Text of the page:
+----+----+                                                              
  
      ADDR NDX HEAP LEVL  PEND            FIRE USECINT HANDLER
  d2da00c0   0    1 high     0   50d7c1308c180   10000 cbe_hres_tick
  d2da00e0   1    0  low     0   50d7c1308c180   10000 apic_redistribute_compute
  d2da0100   2    3 lock     0   50d7c1308c180   10000 clock
  d2da0120   3    2 high     0   50d7c35024400 1000000 deadman
>

On this system there are no realtime timers active, so the intervals (USECINT) are pretty boring. You may notice one elegant feature of this implementation - the clock() function is now just a cyclic consumer. If you're wondering what 'deadman' is, and why it has such a high interval, it's a debugging feature that saves the system from hanging indefinitely (most of the of the time). Turn it on by adding 'set snooping = 1' in /etc/system. If the clock cannot make forward progress in 50 seconds, a high level cyclic will fire and we'll panic.

To register your own cyclic, use the timer_create(3RT) function with the CLOCK_HIGHRES type (assuming you have the PROC_CLOCK_HIGHRES privilege). This will create a low level cyclic with the appropriate timeout. The average latency is extremely small when done properly (bound to a CPU with interrupts disabled) - on the order of a few microseconds on modern hardware. Much better than the 10 millisecond artifacts possible with clock-based callouts.

More details

At a high level, this seems pretty straightforward. Once you figure out how to program the hardware, just toss some function pointers into an AVL tree and be done with it, right? Here are some of the significant wrinkles in this plan:

  • Fast operation - Because we're dispatching real-time timers, we need to be able to trigger and re-schedule cyclics extremely quickly. In order to do this, we make use of per-CPU data structures, heap management that touches a minimal number of cache lines, and lock-free operation. The latter point is particularly difficult, considering the presence of low-level cyclics.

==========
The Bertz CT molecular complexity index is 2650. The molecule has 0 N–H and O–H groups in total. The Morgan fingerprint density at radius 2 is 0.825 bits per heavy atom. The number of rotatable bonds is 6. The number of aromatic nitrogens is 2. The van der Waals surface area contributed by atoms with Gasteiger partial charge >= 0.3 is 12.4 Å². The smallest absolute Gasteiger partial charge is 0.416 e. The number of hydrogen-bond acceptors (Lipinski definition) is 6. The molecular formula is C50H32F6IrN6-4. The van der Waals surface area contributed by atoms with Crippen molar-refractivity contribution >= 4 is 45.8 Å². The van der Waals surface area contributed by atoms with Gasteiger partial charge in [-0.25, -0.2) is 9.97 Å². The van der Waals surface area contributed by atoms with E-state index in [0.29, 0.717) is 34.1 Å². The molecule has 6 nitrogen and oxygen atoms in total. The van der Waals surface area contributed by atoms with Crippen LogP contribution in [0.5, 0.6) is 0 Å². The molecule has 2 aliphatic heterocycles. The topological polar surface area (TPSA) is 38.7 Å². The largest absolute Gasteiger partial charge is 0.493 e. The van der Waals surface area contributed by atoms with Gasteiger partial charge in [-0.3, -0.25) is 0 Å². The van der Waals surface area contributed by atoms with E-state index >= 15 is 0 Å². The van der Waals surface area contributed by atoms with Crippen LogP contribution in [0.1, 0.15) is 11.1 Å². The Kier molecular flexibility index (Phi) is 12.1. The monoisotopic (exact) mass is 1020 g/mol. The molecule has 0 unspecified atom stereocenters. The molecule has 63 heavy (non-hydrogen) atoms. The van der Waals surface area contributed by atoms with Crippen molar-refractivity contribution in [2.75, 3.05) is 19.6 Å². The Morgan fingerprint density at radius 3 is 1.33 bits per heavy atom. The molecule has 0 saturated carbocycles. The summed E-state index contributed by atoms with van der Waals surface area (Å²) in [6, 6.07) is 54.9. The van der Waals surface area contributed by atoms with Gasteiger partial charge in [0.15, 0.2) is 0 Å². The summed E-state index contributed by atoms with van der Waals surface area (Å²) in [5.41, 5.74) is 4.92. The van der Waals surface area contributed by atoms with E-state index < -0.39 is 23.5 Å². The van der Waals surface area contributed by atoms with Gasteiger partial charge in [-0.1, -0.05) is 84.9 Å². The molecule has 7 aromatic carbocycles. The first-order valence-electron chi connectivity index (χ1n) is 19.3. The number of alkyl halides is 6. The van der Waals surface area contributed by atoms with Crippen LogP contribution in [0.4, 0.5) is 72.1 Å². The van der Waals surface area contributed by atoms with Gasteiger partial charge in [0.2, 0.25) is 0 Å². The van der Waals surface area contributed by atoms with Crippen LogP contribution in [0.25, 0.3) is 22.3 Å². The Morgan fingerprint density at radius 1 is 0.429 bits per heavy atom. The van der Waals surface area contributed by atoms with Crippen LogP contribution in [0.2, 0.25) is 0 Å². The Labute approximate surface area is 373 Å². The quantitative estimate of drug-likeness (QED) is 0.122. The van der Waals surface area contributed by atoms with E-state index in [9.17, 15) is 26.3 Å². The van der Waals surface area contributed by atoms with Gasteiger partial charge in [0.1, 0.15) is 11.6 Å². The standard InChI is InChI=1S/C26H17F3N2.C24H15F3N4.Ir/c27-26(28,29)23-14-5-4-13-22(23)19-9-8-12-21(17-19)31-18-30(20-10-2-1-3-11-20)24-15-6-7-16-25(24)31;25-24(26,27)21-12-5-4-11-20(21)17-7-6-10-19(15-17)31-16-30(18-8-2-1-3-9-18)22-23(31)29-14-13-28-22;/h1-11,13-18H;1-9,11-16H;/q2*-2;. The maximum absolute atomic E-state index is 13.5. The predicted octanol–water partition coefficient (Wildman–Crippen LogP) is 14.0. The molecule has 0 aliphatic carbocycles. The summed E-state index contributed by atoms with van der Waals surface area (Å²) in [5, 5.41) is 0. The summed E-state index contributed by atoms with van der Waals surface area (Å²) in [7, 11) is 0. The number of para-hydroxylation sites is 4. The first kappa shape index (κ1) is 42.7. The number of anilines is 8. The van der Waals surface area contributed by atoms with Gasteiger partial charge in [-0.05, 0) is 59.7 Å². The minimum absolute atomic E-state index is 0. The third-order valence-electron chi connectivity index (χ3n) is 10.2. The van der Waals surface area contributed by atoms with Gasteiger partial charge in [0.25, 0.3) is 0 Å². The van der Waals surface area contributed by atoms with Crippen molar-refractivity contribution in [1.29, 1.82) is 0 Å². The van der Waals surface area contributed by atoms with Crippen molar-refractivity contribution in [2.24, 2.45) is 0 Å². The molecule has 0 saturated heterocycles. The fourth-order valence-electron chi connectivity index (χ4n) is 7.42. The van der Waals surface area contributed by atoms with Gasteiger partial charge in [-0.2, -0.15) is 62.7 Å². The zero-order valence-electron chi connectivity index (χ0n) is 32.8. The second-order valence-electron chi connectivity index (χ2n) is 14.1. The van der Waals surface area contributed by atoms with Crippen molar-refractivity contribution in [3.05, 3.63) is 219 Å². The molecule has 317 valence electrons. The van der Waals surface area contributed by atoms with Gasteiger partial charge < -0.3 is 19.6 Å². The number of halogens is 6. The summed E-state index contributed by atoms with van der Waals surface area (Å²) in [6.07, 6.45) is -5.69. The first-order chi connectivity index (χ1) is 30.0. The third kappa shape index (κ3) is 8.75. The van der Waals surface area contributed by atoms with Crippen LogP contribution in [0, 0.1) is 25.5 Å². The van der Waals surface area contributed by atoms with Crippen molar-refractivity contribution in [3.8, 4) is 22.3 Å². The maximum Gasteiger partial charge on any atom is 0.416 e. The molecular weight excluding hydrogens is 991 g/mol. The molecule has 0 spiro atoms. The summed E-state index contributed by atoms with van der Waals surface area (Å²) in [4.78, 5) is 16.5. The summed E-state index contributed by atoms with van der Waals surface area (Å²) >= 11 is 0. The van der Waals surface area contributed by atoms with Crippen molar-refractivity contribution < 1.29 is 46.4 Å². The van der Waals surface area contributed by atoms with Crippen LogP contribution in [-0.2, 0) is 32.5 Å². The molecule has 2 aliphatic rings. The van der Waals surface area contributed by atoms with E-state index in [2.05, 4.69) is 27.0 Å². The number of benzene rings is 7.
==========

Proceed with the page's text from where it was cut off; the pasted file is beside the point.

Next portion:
• Low level cyclics - The cylic subsystem operates at a high interrupt level. But not all cyclics should run at such a high level (and very few do). In order to support low level cyclics, the subsystem will post a software interrupt to deal with the cyclic at a lower level interrupt. This opens up a whole can of worms, because we have to guarantee a 1-to-1 mapping, as well as maintain timing constraints.

  • Cyclic removal - While rare, it is occasionally necessary to remove pending cyclics (the most common occurence is when unloading modules with registered cyclics). This has to be done without disturbing the other running cyclics.

  • Resource resizing - The heap, as well as internal buffers used for pending lowlevel cyclics, must be able to handle any number of active cyclics. This means that they have to be resizable, while maintaining lock-free operation in the common path.

  • Cyclic jugging - In order to offline CPUs, we must be able to re-schedule cyclics on other active CPUs, without missing a timeout in the process.

As you can see, the cyclic subsystem is a complicated but well-contained subsystem. It uses a well-organized layout to expose a simple interface to the rest of the kernel, and provides great benefit to both in-kernel consumers and timing-sensitive realtime applications.

Comments:

[Trackback] I was reading Eric Schrock's blog and noticed his mention of AVL trees which prompted me to re-visit the topic of data structures. Another item of note was Eric's explanation of the granular timing methodology found in Solaris 10. I've been running ...

Posted by singin the doom song all day! on November 27, 2004 at 11:26 AM PST #